The first symptoms of pregnancy are completely exciting. They fill you with this reassurance of hope that things are going well – that you really are pregnant and that peeing on a stick and having a positive result means nothing in comparison. But as time goes on, the pregnancy symptoms can make you feel like utter rubbish and start to impact on your everyday life. It becomes a constant battle in your head between being happy that you are clearly still pregnant and that your little bean is growing well and wanting the symptoms to stop at the same time so that you can function in your daily life.
What makes it even more of a challenge is whether to tell people or not. This is an individual choice and there is no right or wrong in these cases. The beginnings of parenthood and decision making begin from this moment onward and it is a unique choice to make.
On the one hand why shouldn’t we shout it from the rooftops? I have been lucky enough to make a baby who is currently making me sick, nausea daily, lightheaded, dizzy, give me horrendous bowel symptoms and make me extremely tired to the point of dozing off mid workload and I want the world to know about it. I am going to be a mum! And my partner is going to be an amazing father! There is a theory that if we began disclosing our pregnancies early then the taboos surrounding miscarriage and pregnancy loss will begin to dissipate.
And that reason right there is why many women and partners choose not to tell people. Because the constant doubt is in the back of your head saying ‘what if I am that 1 in 4?’ What if I have told lots of people that we are expecting our child and then something happens? Do I want to face that conversation every time I see my friends or family, do I want that to be the ‘elephant in the room’, do I want to see the pity in their eyes if this one isn’t strong enough?
And so the social isolation can begin. You begin getting nervous that if you go out that you are going to let the cat out of the bag when you begin heaving uncontrollably at the mention of cat food, or a whiff of something unpleasant. You begin to arrange your social life for times where you think your body will allow you to be normal for a few hours: and cancel people when the really bad days hit home. If you work then people begin to make assumptions and guesses long before you are ready to tell people. Early pregnancy can be incredibly isolating and lonely in these cases.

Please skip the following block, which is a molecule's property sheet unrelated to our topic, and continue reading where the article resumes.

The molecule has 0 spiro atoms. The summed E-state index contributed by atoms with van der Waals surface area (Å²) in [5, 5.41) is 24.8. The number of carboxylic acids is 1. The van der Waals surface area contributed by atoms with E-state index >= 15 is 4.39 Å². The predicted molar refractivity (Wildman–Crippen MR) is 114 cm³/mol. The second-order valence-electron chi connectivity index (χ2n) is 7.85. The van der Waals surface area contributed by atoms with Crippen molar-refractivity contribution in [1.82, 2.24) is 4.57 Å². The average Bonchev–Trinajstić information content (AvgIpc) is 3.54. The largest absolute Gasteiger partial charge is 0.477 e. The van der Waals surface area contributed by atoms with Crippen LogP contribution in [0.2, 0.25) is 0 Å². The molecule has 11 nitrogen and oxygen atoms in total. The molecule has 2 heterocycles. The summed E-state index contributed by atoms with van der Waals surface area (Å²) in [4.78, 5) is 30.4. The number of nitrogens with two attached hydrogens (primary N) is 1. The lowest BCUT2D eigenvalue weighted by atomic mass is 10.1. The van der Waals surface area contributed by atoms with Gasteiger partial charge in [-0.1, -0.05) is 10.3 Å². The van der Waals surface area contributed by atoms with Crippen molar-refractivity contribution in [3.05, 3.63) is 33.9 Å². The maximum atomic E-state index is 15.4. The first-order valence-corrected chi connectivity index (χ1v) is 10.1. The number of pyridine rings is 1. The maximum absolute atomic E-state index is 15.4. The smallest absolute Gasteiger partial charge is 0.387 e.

As I have said; there is no right or wrong – tell the whole world if you want or keep it quiet – it’s your choice. But confiding in someone that you can trust who won’t announce your news to the world is vital to making these early days more tolerable. It won’t last forever and there is plenty of support out there to help you get through the first trimester of your pregnancy. You are ‘allowed’ to get your hopes up and begin making plans: You are also ‘allowed’ to let yourself feel completely miserable on the truly awful progesterone and HCG induced days at the same time.
Things that can help in the early days to help you get through:
- Sea bands
- Sleeping when you need to sleep – tiredness makes pregnancy sickness worse
- Eat little and often of whatever you fancy – the healthy eating can always come later in the pregnancy. Try and take a pregnancy multivitamin with food where possible. Many sites will tell you that Bread, Rice, Apple sauce and Toast are comforting on the stomach. Just be aware of the things that aren’t advised during pregnancy (Certain cheeses and fish)
- Try and have a packet of biscuits (plain) by your bedside to nibble on before you get up
- Vitamin B6 is meant to aid morning sickness
- Ginger is a contentious ‘treatment’ but it needs to be prescribed by a herbalist to be effective. A ginger biscuit is not sufficient and I can tell you from experience that if anyone recommended this to me I’d chuck it back at them as ginger is currently a no go in my books.
- Probiotics have really helped my bowel motions sort themselves out which has made me feel a lot better
- Avoid certain smells or activities if these are triggers for your nausea or sickness.
If you are unable to tolerate food or fluid at all then speaking to your GP for medication or referral is definitely advisable. There are antiemetics (anti sickness) treatments available if you require these. It’s better to take them and you remain hydrated than anything sinister happen.
Remember this phase will end and it won’t be too much longer before you feel better again. And then the more exciting symptoms of pregnancy will shortly follow.